Study Reveals Climate Change-Driven Weather To Exacerbate Locust Swarms

Extreme wind and rain may produce larger and more severe desert locust outbreaks, with human-caused climate change likely to exacerbate weather patterns and increase outbreak risks, according to a recent study.

The desert locust, a short-horned insect found in some dry areas of northern and eastern Africa, the Middle East, and South Asia, is a migratory bug that infests crops in swarms and causes hunger and food poverty.

A square kilometer swarm contains 80 million locusts capable of devouring enough food crops to serve 35,000 people in a single day. The U.N. Food and Agriculture Organization calls it “the most destructive migratory pest in the world.”

According to a study published in Science Advances on Wednesday, these outbreaks will become “increasingly difficult to prevent and control” as the temperature warms.

The study’s author, Xiaogang He, an assistant professor at the National University of Singapore, believes that more frequent and severe extreme weather events caused by climate change could increase the unpredictability of locust outbreaks.

However, he hoped that the study would assist countries in understanding and addressing “the impacts of climate variability on locust dynamics, particularly in the context of its repercussions on agricultural productivity and food security” and urged better regional and continental cooperation among countries and control organizations to respond quickly and build early warning systems.

Scientists used the Food and Agriculture Organization’s Locust Hub data tool to investigate incidences of desert locust outbreaks from 1985 to 2020 throughout Africa and the Middle East, as well as their relationship to climate change.

They developed and applied a data-driven framework to investigate the patterns of insects in order to determine what causes outbreaks to occur over great distances.

They discovered that ten countries, including Kenya, Morocco, Niger, Yemen, and Pakistan, saw the most of locust outbreaks among the 48 impacted countries.

The biggest outbreak of desert locusts in 25 years hit East Africa in 2019 and 2020, destroying hundreds of thousands of acres of farmland and damaging crops, trees, and other vegetation, jeopardizing food security and livelihoods.

Elfatih Abdel-Rahman, a scientist at the International Centre of Insect Physiology and Ecology who was not involved in the study, said widespread desert locust outbreaks caused by climate change will significantly threaten livelihoods in affected regions due to reduced food production and rising food prices.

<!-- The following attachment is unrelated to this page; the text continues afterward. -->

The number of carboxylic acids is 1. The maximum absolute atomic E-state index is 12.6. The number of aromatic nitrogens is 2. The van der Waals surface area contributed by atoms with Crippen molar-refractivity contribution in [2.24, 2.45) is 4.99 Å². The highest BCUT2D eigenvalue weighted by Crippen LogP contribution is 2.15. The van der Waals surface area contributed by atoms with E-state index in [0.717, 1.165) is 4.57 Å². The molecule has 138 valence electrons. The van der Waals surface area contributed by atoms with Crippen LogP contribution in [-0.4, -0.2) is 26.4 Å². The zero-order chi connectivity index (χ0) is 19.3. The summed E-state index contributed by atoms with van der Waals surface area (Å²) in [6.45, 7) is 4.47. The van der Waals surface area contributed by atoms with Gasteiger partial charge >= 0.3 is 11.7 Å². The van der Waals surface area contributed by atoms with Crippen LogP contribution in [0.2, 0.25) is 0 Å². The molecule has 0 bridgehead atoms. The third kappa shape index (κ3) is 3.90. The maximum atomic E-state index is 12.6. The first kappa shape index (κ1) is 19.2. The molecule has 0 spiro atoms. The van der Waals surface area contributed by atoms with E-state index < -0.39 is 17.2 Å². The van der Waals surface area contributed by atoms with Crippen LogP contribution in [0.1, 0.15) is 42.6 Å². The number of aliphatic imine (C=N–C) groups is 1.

The researchers discovered a close relationship between the severity of desert locust outbreaks and weather and land factors such as air temperature, precipitation, soil moisture, and wind. Desert locusts are more likely to infest dry places that get rapid, heavy rainfall, and the number of insects in an epidemic is heavily influenced by weather.

El Nino, a recurring and natural climate phenomena that impacts weather worldwide, was also closely linked to larger and more severe desert locust outbreaks.

Douglas Tallamy, an entomology professor at the University of Delaware who was not involved in the study, stated that irregular weather and rainfall cause spikes in vegetation, fueling massive population expansion in locusts.

“As such variability increases, it is logical to predict that locust outbreaks will increase as well,” Tallamy added.

The study is “yet another example of what should be a very strong wake-up call that societies across the globe need to come together to reduce climate change and its impacts, but also to implement strategies in response to global events such as increasing threats of desert locusts,” said Paula Shrewsbury, an entomology professor at the University of Maryland. Shrewsbury was not included in the study.

The study discovered that locust habitats in particularly vulnerable areas, such as Morocco and Kenya, have expanded since 1985 and are expected to rise by at least 5% by the end of the twenty-first century, primarily in west India and west Central Asia.

It uses the Rub’ al Khali, or Empty Quarter, a desert in the southern Arabian Peninsula, as an example of a site where desert locust outbreaks were once uncommon but have since become a hotspot. In 2019, the desert saw locust outbreaks as a result of unrestricted breeding caused by cyclones that inundated the desert with freshwater lakes.

Major locust outbreaks can have a significant financial impact. According to the World Bank, it cost more than $450 million to respond to a locust infestation in West Africa between 2003 and 2005. According to the report, the outbreak caused crop damage worth an estimated $2.5 billion.

Countries affected by desert locust outbreaks are already dealing with climate-related extremes such as droughts, floods, and heat waves, and the potential escalation of locust threats in these locations may exacerbate current issues, according to report author Xiaogang.

“Failure to address these risks could further strain food production systems and escalate the severity of global food insecurity,” he added.

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